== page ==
In a move to revitalize the troubled market for personal video recorders, leading PVR maker TiVo announced today a novel deal with retail chain Best Buy that swaps advertising space for a prominent position on Best Buys shelves.
The two companies will create a “strategic sales agreement” under which the store will be the exclusive outlet for TiVo’s next-generation PVR, the Series 2, and will in turn be given an exclusive advertising showcase over the TiVo system.
The deal calls for Best Buy to shoulder some of the marketing costs for pushing the new device to consumers.
“What started out as place where TV networks pushed their programming is now evolving into an area where a Best Buy can get their advertising and new products to the market,” says Rebecca Baer, a spokeswoman for TiVo.
Expect the new offering around May 2002.
Personal video recorders came to market roughly three years ago with great fanfare from analysts, the press and industry. They allowed users to store live television, just as they would a VCR. But resistance from programmers, uneven marketing from box makers like TiVo and high costs have limited the appliances’ appeal.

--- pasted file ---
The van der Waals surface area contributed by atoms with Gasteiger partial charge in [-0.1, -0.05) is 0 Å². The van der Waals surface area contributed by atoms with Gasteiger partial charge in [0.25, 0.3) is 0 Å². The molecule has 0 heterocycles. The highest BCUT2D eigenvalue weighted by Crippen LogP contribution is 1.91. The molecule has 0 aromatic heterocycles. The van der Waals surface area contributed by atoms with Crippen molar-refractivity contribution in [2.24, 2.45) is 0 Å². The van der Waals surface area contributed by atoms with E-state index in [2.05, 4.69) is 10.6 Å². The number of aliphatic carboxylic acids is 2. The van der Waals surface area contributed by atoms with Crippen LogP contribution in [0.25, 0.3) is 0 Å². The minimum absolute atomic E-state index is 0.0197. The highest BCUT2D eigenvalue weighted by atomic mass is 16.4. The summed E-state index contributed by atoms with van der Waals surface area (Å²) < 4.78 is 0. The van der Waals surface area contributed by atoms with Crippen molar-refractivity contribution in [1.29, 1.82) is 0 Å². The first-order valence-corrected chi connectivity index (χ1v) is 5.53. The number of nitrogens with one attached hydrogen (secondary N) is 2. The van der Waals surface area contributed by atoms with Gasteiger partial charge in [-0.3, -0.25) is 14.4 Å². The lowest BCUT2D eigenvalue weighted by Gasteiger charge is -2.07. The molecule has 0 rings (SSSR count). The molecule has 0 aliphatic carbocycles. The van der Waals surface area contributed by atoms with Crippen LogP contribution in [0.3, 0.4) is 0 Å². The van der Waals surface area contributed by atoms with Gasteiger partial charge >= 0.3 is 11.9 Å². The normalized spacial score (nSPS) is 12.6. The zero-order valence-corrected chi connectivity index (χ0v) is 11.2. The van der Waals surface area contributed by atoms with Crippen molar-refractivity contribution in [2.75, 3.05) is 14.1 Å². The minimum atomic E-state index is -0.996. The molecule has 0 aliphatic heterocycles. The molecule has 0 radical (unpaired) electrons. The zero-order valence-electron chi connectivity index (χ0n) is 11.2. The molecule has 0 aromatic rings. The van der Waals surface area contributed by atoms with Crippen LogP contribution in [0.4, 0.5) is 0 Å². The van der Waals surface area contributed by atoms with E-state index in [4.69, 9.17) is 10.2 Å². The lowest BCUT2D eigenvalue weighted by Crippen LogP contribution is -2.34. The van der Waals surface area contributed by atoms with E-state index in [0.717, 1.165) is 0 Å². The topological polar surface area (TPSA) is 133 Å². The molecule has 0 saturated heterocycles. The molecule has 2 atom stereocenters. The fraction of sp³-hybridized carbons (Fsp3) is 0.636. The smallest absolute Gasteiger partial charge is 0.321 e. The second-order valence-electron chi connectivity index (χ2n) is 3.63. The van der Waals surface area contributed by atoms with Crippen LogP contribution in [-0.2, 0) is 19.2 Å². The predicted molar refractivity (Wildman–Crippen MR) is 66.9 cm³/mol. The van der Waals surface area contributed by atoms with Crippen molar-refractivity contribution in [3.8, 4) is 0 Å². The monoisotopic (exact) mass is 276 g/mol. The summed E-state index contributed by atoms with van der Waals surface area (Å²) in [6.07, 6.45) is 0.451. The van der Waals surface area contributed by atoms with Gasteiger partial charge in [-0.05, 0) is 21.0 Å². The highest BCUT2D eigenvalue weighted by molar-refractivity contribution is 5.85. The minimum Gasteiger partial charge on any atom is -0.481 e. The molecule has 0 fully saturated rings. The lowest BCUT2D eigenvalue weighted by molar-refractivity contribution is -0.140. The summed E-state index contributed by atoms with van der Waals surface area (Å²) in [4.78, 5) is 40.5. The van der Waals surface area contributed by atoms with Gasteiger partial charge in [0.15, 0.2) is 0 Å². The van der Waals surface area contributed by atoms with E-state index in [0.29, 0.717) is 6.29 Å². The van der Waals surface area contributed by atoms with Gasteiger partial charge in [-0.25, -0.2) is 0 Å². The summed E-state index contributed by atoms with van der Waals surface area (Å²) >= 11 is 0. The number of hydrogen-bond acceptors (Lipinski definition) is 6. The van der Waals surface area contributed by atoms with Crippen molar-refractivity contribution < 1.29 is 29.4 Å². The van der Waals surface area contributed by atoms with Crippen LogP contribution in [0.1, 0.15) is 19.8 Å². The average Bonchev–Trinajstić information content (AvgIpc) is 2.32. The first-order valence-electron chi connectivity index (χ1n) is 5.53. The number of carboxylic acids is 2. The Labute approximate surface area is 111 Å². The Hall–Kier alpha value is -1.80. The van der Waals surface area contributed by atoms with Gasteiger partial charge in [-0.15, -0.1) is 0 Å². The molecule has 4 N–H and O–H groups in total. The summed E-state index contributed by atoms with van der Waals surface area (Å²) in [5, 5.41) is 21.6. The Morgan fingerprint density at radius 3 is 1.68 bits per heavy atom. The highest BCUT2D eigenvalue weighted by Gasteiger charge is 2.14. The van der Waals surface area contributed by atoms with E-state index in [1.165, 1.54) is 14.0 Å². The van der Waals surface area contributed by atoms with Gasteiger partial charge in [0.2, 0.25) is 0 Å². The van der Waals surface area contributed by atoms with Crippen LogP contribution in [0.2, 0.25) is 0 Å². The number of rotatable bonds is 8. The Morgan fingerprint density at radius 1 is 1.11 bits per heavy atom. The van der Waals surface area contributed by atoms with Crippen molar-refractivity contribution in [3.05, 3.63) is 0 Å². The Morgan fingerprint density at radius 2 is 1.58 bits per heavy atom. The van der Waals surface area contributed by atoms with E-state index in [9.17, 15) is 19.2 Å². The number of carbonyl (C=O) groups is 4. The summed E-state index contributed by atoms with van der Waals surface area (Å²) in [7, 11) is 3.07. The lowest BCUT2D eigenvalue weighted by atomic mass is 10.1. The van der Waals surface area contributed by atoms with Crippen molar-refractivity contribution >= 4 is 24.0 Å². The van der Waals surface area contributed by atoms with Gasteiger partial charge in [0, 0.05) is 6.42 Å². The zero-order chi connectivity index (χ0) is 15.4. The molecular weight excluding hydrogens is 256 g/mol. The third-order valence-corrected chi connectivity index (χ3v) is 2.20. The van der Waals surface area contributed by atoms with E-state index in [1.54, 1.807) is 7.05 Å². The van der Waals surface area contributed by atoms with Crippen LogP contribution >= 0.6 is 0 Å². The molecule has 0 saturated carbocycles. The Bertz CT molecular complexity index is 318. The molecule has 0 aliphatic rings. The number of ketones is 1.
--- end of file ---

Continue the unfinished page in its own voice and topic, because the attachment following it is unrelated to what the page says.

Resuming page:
The lack of consumer interest, however, has not stopped both consumer electronics makers and network operators from rolling out similar PVR services. AOL Time Warner is committed to an ambitious network-based PVR system that will emulate TiVo capability over its cable network. And Sony, Pioneer, Thompson and other box makers are all adding new personal recording functionality to DVD players, set-tops and even directly to TVs.
The Series2 TiVo DVR will offer about 60 hours of recording capacity. It will be built into a slick new form factor, will cost about $399, for orders placed directly to TiVo’s Web site beginning today.